It would be very difficult for anyone visiting Leeds Playhouse since the completion of its £15.8m transformation in the autumn of 2019, not to be impressed with any number of the outstanding features and facilities that now greet the theatre-goer as the iconic Quarry Hill site is approached.
Pass Chumbawamba’s life-affirming “I get knocked down but I get up again” in beguiling red neon and you are into an art-space that – in the heart of the north – wraps itself around you in a way that confirms the creative sector continues to be at the forefront of the best kind of social and economic change.
Dr Korczak’s Example begins its Leeds run today, in a week when we’re all being asked to never forget about the atrocities that took place across Europe under the Nazis.
After the invasion of Poland, the Nazis herded the Jews into the newly created Warsaw Ghetto. Korczak was an eminent Polish Paediatrician who also ran an Orphanage – and he and the children he cared for were ‘resettled’ in the Ghetto.
The first ‘moving’ moment comes on entering the intimate Bramall Rock Void – the amazing new, third space beneath the theatre. The team behind the set design must receive the primary applause of the evening – as they present a scene of utter devastation that immediately immerses you in the struggles of the Warsaw Ghetto. The production is supported The Linbury Prize for Stage Design and what’s been created is breath-taking.
Amidst the wreckage of war, we are presented with the dignified Dr Korczak, played by Rob Pickavance. As he’s joined on stage by Adzio (Danny Sykes) and Stepanie (Gemma Barnett), he presses home to those assembled: “This happened. This actually happened.” Before adopting their characters fully, all three actors speak movingly about the reality behind their adaptation and leave the audience in no doubt of the reality for the Doctor and his charges.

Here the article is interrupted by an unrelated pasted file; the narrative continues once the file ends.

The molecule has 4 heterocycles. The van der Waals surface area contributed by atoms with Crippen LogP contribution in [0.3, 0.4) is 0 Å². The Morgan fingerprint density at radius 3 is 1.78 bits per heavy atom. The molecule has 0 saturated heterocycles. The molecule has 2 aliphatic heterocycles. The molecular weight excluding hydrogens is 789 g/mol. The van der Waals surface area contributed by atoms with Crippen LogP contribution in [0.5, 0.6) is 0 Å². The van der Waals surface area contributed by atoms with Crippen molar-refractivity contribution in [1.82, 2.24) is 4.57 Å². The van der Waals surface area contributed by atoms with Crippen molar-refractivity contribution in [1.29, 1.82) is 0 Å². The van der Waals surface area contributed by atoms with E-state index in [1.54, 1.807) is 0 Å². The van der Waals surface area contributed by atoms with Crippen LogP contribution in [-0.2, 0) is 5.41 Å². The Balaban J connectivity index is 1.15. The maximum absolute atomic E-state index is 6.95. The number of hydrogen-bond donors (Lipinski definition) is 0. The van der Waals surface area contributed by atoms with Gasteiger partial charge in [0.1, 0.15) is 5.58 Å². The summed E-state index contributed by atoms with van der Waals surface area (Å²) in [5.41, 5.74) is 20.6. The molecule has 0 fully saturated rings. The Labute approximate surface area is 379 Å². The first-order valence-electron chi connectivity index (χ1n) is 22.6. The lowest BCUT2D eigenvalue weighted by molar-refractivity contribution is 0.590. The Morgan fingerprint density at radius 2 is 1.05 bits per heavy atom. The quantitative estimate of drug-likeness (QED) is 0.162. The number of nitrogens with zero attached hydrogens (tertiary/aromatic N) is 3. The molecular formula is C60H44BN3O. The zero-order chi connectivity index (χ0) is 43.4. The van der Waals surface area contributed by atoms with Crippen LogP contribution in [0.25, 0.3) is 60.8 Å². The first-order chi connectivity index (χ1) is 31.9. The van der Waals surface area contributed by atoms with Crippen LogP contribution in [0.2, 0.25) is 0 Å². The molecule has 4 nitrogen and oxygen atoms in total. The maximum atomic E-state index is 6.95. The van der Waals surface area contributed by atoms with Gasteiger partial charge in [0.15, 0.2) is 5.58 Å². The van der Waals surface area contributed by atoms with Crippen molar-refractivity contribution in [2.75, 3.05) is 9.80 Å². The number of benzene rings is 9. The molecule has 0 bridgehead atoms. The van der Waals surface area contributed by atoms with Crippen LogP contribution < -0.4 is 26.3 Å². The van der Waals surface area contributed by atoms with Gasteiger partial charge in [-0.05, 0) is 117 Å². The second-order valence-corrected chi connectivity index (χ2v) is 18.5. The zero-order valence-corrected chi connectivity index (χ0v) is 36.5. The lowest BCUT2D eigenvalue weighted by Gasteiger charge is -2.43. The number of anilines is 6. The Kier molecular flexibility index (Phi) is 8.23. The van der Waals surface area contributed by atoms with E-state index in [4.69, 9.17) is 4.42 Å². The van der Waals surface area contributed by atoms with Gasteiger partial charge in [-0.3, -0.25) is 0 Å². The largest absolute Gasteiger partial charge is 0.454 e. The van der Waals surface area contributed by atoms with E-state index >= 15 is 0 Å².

The story begins with Korczak encountering and then preventing the summary execution of Adzio by a guard. Adzio is little more than a child and has been brutalised by the constant fight for survival in the Ghetto. The performance intelligently portrays the juxtaposition between the values and respect that form Korczak’s bedrock – and Adzio’s belief that fighting and stealing is the only way to resist. And survive.
Throughout the performance, our focus is drawn to the collection of ‘puppets’ that resemble exactly the kind of toys you might expect to see in a 1940’s orphanage. These miniature figurines, together with the table-top they inhabit, are actually used throughout by the actors, to tell the story in a way that is incredibly emotional. In doing so, Director James Brining and his team have created a most powerful piece of theatre.
Adzio’s struggle to accept kindness and adapt to Korczak’s belief in dignity as a form of resistance, is a constant theme. Gemma Barnett as Stepanie, is able to break through his seemingly impenetrable layers of defence and a heart-warming bond develops that gives hope.
As the Nazis cleared the Warsaw Ghetto and deportations to Extermination Camps accelerated, Dr Korczak tried valiantly to secure protection for his orphans, but inevitably – it was not to be.
Although it is known that Korczak was provided with numerous opportunities to save himself, he accompanied the singing, flag-bearing children in his care on to the train to Treblinka and extermination. Rob Pickavance brilliantly portrays the moments leading up to departure, as he carefully assembles a column of his puppet orphans on a superbly-lit table-top. The moment is harrowing.
This extremely important piece of theatre and its crucial messages around the rights of children runs at Leeds Playhouse from 29 January to 15 February. Some performances are BSL interpreted and on 11 February, there is a post-show discussion with holocaust survivor Arek Hersch MBE.
It seems quite wrong to rate this production – but undoubtedly 5 Stars.